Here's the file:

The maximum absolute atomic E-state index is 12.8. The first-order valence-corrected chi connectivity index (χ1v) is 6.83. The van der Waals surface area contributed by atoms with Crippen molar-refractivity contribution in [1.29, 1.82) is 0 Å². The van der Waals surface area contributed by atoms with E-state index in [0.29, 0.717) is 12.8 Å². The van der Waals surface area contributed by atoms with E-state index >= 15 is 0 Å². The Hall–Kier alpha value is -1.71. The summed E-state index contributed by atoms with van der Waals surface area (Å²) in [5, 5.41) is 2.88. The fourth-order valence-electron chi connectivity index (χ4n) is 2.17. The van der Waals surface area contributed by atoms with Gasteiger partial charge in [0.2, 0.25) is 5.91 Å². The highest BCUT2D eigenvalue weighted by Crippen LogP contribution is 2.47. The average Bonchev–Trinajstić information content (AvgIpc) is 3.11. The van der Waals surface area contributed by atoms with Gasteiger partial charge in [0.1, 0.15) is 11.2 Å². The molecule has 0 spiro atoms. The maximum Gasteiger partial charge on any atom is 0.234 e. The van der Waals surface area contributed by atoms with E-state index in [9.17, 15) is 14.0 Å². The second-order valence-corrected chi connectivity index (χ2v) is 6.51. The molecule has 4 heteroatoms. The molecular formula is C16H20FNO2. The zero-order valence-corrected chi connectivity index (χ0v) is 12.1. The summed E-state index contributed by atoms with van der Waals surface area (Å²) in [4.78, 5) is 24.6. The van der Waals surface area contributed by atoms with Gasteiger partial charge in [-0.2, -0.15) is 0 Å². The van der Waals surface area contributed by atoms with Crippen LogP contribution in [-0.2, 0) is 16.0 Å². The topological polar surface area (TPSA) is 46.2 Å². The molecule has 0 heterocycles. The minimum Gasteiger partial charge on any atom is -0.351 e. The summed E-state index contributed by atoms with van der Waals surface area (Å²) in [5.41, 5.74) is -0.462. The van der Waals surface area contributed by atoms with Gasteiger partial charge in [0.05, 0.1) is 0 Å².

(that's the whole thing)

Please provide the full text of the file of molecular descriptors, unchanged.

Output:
The maximum absolute atomic E-state index is 12.8. The first-order valence-corrected chi connectivity index (χ1v) is 6.83. The van der Waals surface area contributed by atoms with Crippen molar-refractivity contribution in [1.29, 1.82) is 0 Å². The van der Waals surface area contributed by atoms with E-state index in [0.29, 0.717) is 12.8 Å². The van der Waals surface area contributed by atoms with E-state index >= 15 is 0 Å². The Hall–Kier alpha value is -1.71. The summed E-state index contributed by atoms with van der Waals surface area (Å²) in [5, 5.41) is 2.88. The fourth-order valence-electron chi connectivity index (χ4n) is 2.17. The van der Waals surface area contributed by atoms with Gasteiger partial charge in [0.2, 0.25) is 5.91 Å². The highest BCUT2D eigenvalue weighted by Crippen LogP contribution is 2.47. The average Bonchev–Trinajstić information content (AvgIpc) is 3.11. The van der Waals surface area contributed by atoms with Gasteiger partial charge in [0.1, 0.15) is 11.2 Å². The molecule has 0 spiro atoms. The maximum Gasteiger partial charge on any atom is 0.234 e. The van der Waals surface area contributed by atoms with E-state index in [9.17, 15) is 14.0 Å². The second-order valence-corrected chi connectivity index (χ2v) is 6.51. The molecule has 4 heteroatoms. The molecular formula is C16H20FNO2. The zero-order valence-corrected chi connectivity index (χ0v) is 12.1. The summed E-state index contributed by atoms with van der Waals surface area (Å²) in [4.78, 5) is 24.6. The van der Waals surface area contributed by atoms with Gasteiger partial charge in [-0.2, -0.15) is 0 Å². The van der Waals surface area contributed by atoms with Crippen LogP contribution in [-0.2, 0) is 16.0 Å². The topological polar surface area (TPSA) is 46.2 Å². The molecule has 0 heterocycles. The minimum Gasteiger partial charge on any atom is -0.351 e. The summed E-state index contributed by atoms with van der Waals surface area (Å²) in [5.41, 5.74) is -0.462. The van der Waals surface area contributed by atoms with Gasteiger partial charge in [0.05, 0.1) is 0 Å².